- Is it right to cut down trees for use as flooring ? See the FSC's website. It is a common misconception that there are gangs of rogue loggers roaming the country side chopping down broad oaks that were once the home of Robin Hood. Today forestry is a managed industry where trees are replanted to be harvested at a later date like any other crop.
Unlike in the UK and other Northern European countries that grow more Spruce and Pine, where species such as oak take a while to establish themselves, in the warmer climes of Europe and the USA they grow like weeds, and without some sort of management they would take over in a few years.
Fast growing saplings absorb more carbon than established trees, and that carbon is captured and stored within the wood itself. When it arrives into your home it has caused very little if any damage to the environment other than the use of electricity to power the machinery. It is not burned or destroyed and will last a lifetime on your floor. Its OK you're not doing a bad thing.. its just nature.
People often ask about the different grades of wood flooring and who decides what is what. The terms below are industry accepted standards and the price of the boards is reflected by the grade:
- Prime (AB Grade)
Highest grade of wood flooring. This material is highly uniform in colour with only minor variation and is cut from the centre of the log. It contains minimum sap content and any knots present will be small and unobtrusive.
- Natural or Select (ABC Grade)
Slightly less uniform, will contain some variation in colour and interest. Will contain some very small filled knots. Overall a smooth and consistent look.
- Character Grade (ABCD grade)
This will have more "character" to it with knots and colour variation
- Rustic (BCD Grade)
Generally the most popular grade of wood flooring. It provides a more traditional look especially in species such as oak. Will contain some colour variation and heavy grain, but brings out the natural character of the wood. Will contain knots and burrs and character markings.
What is the advantage of one finish over another ? Should i buy unfinished boards ?:
- Unfinished :
Oiba supplies a broad range of unfinished boards. This enables you to hand finish the product to your requirements after the floor has been laid. The beauty of this is that you can tailor the finish to meet the necessary wear criteria for the job, or to create a bespoke finish that suits you such as a form of antiquing or staining.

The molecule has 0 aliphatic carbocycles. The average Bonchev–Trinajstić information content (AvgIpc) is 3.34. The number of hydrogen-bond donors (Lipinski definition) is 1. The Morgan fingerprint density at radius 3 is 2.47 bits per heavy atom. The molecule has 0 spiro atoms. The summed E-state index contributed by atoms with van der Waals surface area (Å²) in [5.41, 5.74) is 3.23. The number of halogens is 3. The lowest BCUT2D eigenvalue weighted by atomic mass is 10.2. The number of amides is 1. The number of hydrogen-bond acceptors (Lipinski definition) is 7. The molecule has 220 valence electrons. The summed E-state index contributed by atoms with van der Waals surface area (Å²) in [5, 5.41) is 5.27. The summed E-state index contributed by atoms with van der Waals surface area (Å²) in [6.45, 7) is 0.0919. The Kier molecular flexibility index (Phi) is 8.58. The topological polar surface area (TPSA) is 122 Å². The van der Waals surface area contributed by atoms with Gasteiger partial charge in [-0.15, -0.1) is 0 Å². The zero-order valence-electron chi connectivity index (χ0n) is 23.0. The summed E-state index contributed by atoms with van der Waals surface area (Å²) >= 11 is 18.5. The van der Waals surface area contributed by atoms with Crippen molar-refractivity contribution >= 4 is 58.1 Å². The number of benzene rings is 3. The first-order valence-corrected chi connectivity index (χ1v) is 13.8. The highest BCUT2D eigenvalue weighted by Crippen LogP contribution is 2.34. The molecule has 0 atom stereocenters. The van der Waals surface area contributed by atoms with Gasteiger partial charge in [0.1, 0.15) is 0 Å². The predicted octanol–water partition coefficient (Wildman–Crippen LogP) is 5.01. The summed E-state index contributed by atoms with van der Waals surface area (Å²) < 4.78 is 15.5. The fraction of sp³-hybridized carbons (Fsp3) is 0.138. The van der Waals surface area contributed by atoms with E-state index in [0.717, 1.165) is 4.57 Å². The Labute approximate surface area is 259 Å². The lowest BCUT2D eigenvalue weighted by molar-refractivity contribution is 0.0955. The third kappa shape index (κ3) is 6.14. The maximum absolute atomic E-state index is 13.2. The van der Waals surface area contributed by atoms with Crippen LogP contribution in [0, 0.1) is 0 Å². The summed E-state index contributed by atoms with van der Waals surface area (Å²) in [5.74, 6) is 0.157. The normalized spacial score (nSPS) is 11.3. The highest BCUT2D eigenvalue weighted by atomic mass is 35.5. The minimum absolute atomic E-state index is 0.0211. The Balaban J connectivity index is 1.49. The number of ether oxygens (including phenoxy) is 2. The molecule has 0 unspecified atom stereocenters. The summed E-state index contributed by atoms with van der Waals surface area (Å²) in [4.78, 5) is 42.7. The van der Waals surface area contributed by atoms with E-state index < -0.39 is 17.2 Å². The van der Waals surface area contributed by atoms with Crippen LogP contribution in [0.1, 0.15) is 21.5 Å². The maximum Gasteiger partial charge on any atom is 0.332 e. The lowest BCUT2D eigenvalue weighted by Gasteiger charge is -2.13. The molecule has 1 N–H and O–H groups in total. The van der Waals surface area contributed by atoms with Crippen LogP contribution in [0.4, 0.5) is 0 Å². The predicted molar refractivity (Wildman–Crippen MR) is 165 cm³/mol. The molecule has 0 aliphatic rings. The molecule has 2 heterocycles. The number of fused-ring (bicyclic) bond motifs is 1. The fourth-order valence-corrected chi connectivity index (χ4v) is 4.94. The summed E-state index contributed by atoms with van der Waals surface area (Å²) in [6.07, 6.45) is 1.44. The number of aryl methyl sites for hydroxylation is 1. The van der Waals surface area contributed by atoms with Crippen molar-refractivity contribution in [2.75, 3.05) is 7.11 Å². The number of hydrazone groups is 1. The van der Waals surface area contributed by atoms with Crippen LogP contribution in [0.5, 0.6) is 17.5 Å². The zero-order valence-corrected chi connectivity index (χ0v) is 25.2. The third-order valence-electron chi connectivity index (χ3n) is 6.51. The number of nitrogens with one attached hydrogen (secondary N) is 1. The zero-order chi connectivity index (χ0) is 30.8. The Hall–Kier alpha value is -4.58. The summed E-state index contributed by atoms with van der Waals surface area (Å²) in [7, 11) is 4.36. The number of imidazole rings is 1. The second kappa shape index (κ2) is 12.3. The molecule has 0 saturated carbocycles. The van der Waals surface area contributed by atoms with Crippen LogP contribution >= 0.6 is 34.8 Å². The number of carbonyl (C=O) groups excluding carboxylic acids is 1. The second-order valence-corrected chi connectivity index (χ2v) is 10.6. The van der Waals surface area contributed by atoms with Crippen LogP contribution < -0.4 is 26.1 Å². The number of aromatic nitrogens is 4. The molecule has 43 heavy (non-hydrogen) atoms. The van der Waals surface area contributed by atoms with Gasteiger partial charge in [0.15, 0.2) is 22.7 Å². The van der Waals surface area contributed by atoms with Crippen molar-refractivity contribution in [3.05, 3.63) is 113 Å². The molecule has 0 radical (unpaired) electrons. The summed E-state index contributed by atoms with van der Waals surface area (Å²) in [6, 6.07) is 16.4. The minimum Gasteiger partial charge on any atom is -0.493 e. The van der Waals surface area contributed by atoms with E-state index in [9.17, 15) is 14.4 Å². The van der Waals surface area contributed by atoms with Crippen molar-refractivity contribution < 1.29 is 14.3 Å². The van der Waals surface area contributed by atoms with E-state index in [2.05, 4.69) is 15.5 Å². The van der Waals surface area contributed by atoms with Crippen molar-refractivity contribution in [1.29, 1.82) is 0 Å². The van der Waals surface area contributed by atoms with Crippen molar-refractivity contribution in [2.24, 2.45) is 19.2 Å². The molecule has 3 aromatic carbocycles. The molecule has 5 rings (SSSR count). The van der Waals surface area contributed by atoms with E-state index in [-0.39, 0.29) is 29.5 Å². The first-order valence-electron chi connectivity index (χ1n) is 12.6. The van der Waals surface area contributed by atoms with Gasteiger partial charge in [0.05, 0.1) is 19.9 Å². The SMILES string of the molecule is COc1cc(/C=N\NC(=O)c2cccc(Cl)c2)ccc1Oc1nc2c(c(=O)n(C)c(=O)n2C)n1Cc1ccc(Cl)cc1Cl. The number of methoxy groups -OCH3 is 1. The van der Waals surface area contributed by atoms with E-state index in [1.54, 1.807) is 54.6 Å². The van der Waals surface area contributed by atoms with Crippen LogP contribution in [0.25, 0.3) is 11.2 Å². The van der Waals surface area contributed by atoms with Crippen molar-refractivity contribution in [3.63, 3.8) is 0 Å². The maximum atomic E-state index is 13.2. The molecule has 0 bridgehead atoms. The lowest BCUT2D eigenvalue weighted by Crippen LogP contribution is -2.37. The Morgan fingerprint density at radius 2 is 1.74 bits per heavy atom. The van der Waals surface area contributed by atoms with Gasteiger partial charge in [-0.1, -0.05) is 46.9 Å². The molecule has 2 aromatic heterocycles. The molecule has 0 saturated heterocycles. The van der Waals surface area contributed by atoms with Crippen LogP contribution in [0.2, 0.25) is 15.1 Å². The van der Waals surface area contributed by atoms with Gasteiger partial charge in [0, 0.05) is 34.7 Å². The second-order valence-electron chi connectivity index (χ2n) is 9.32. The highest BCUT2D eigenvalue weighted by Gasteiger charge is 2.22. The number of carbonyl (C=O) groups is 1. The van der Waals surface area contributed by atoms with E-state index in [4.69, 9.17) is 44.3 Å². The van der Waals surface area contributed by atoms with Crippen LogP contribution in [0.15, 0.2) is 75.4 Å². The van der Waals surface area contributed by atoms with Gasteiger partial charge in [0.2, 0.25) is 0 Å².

OiledNature oil reinforces the natural look. It brings out the texture and grain of the wood, and enhances the tone.
Floors treated with Nature oil are easy to maintain, but they need a little more care than our lacquered floors and should be treated regularly with a top up Oil.
Satin LacquerA satin lacquer complements the character of the wood by accentuating its natural structure.
It also makes the floor more durable and easier to clean.
In addition, our lacquer is one of the thinnest available, so it doesn’t conceal the wood’s natural lustre.
Matt LacquerThe matt lacquer gives the impression of untreated bare boards. The velvety surface is incredibly tactile and pleasing underfoot, yet matt lacquer is as hardwearing and easy to maintain as silk matt lacquer.
BrushedBrushing the surface highlights the natural structure of the grain and accentuates the texture.
Brushing is usually accompanied by other surface treatments, such as a bevelled finish and a colour stain or glaze.
StainedStains are used to further enhance the natural colour tones of the wood – from palest white and whisper greys to shades of rich mocha and charcoal.
Bevelled EdgeBevelled edges add a touch of drama to a floor.
Bevelled styles vary from a micro-bevel – a slight accentuation of the edge using sandpaper – to a more dramatic, stronger bevel.
In each style, both long and short edges are bevelled.
- Can be applied directly to the joists/noggins or fixed to batons with serious thermal insulation underneath.
- Boards will move andf shrink over time which is a more authentic look and fee for an old wood floor.
- Will contain knots and burrs and character markings adding to the country feel.
- genuine underfoot feel you only get from solid boards that have cupped and moved
- Cross lamination of the hardwood boards creates more stability and according to building regs, can be classed as a structural board, and applied directly to joists / batons etc.
- Engineered boards are far less likely to be affected by humidity or heat and therefore are compatable with under floor heating systems.
- Is considered as more eco friendly as thwe whole tree is used. The less attractive parts make the build up of structural layers of the board.
- It enables the construcion of very wide boards which are not viable from a solid plank.
- Easy to fit with click systems and no bending or warping of the board.